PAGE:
Friday, May 16, 2014

Towards all solid-state 3D thin-film batteries for durable and fast storage by imec

An excellent overview on all solid-state 3D thin-film batteries where Philippe Vereecken principal scientist at imec, and associate professor at KU Leuven explains "One way to make Li-ion batteries more durable, safer, smaller and in particularly faster, is a transition towards all solid-state 3D thin-film Li-ion batteries." The article can be find on page 30 in the May 2014 issue of Solid State Technology. UPDATE: this paper is also available here as html Solid State Technology.
 
 
Schematic of a planar (a) and 3D thin-film (b) battery with the following stack: current collector/ electrode/solid electrolyte/electrode/current collector. (Source: Solid State Technology)
 
 
ALD processes for solid state lithium batteries has been and is an active field of research at Oslo and Helsinki University. Below is a recent review from Ola Nilsen et al giving a great overview on the ALD precursor and processes that have been investigated so far.

Ola Nilsen, Ville Miikkulainen, Knut B. Gandrud, Erik Ă˜streng, Amund Ruud, Helmer Fjellvag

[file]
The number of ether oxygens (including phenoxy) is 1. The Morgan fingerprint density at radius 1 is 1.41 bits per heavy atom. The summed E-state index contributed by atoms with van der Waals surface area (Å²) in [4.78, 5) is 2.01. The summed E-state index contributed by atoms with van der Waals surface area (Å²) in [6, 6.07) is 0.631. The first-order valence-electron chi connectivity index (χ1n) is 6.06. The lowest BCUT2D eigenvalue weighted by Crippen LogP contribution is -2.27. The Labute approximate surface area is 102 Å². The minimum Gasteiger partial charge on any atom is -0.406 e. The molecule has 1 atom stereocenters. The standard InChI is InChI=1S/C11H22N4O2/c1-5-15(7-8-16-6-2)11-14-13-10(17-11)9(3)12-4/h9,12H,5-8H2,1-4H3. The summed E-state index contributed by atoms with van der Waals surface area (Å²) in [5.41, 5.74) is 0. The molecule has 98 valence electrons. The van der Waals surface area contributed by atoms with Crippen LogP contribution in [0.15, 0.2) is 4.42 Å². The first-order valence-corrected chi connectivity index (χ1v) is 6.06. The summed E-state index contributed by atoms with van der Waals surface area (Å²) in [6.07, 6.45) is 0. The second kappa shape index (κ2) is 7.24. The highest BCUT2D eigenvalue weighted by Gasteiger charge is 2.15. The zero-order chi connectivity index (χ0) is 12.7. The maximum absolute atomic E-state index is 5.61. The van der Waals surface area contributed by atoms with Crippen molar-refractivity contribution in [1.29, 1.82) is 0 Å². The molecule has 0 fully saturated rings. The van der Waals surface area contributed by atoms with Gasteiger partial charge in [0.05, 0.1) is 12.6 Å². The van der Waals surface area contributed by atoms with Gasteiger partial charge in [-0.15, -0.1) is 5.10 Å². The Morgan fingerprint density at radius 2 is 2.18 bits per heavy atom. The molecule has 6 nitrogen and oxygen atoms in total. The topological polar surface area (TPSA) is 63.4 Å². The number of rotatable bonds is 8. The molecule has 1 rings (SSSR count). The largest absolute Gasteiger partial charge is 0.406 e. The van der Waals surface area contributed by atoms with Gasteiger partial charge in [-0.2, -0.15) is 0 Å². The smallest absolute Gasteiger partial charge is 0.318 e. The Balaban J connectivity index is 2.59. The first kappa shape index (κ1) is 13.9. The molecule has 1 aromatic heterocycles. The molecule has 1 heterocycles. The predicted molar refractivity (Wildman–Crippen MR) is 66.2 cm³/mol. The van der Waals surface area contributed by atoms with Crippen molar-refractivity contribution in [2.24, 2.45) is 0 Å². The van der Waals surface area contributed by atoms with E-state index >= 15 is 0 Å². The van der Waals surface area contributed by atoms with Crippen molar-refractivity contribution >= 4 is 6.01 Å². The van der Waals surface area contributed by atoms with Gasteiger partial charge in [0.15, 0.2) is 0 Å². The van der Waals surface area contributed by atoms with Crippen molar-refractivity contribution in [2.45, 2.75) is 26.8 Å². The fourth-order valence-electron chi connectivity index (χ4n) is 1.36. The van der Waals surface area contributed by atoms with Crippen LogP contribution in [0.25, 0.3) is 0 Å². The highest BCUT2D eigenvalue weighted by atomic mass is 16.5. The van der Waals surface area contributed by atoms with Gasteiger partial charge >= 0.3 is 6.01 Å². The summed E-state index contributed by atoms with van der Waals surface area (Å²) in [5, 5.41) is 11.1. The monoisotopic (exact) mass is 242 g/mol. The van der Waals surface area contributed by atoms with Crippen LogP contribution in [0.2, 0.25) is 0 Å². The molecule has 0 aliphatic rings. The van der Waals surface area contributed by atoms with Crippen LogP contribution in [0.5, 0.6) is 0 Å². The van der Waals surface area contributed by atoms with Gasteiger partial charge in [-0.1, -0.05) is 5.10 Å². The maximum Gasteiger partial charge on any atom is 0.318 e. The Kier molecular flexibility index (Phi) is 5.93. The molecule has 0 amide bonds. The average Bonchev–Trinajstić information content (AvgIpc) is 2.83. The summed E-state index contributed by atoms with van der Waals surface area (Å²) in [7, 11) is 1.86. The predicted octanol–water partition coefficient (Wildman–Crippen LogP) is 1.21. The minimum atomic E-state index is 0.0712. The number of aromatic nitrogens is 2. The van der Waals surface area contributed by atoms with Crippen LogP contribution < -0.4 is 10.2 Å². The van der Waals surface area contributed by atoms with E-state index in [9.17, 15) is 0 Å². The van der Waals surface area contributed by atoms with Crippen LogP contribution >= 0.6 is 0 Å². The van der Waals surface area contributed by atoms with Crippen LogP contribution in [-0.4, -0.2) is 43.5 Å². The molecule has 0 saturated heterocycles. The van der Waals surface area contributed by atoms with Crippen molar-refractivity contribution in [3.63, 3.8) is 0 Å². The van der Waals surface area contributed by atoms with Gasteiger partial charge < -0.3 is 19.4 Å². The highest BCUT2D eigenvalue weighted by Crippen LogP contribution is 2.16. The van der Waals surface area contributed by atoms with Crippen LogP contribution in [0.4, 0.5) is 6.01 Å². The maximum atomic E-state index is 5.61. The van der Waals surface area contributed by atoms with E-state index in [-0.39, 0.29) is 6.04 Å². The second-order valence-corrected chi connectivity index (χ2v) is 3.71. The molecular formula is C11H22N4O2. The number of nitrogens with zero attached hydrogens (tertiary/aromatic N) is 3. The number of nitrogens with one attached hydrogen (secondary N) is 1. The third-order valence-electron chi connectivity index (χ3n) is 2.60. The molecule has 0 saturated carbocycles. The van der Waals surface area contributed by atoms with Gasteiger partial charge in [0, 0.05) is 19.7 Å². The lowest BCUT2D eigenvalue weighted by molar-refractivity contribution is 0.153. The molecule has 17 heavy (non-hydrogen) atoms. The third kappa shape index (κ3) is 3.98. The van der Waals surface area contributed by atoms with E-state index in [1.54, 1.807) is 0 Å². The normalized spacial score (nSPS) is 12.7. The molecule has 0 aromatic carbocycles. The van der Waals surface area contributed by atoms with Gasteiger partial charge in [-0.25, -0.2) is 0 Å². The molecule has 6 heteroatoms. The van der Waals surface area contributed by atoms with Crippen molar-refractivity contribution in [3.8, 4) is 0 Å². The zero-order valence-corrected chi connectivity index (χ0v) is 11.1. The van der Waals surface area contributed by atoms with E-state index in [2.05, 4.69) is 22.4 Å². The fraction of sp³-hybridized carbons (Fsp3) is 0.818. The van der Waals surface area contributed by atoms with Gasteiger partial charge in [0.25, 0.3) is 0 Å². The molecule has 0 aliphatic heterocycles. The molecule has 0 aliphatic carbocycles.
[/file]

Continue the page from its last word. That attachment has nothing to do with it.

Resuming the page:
Volume 211, Issue 2, pages 357–367, February 2014

The lithium ion battery concept is a promising energy storage system, both for larger automotive systems and smaller mobile devices. The smallest of these, the microbatteries, are commonly based on the all-solid state concept consisting of thin layers of electroactive materials separated by a solid state electrolyte. The fact that solid state electrolytes are required puts rather severe constraints on the materials in terms of electronic and ionic conductivity, as well as lack of pinholes otherwise leading to self-discharge. The atomic layer deposition (ALD) technology is especially suitable for realization of such microbatteries for the Li-ion technology. ALD has an inherent nature to deposit conformal and pinhole free layers on complex geometrical shapes, an architecture most commonly adopted for microbattery designs. The current paper gives an overview of ALD-type deposition processes of functional battery materials, including cathodes, electrolytes, and anodes with the aim of developing all-solid-state batteries. Deposition of Li-containing materials by the ALD technique appears challenging and the status of current efforts is discussed.
 
 
 

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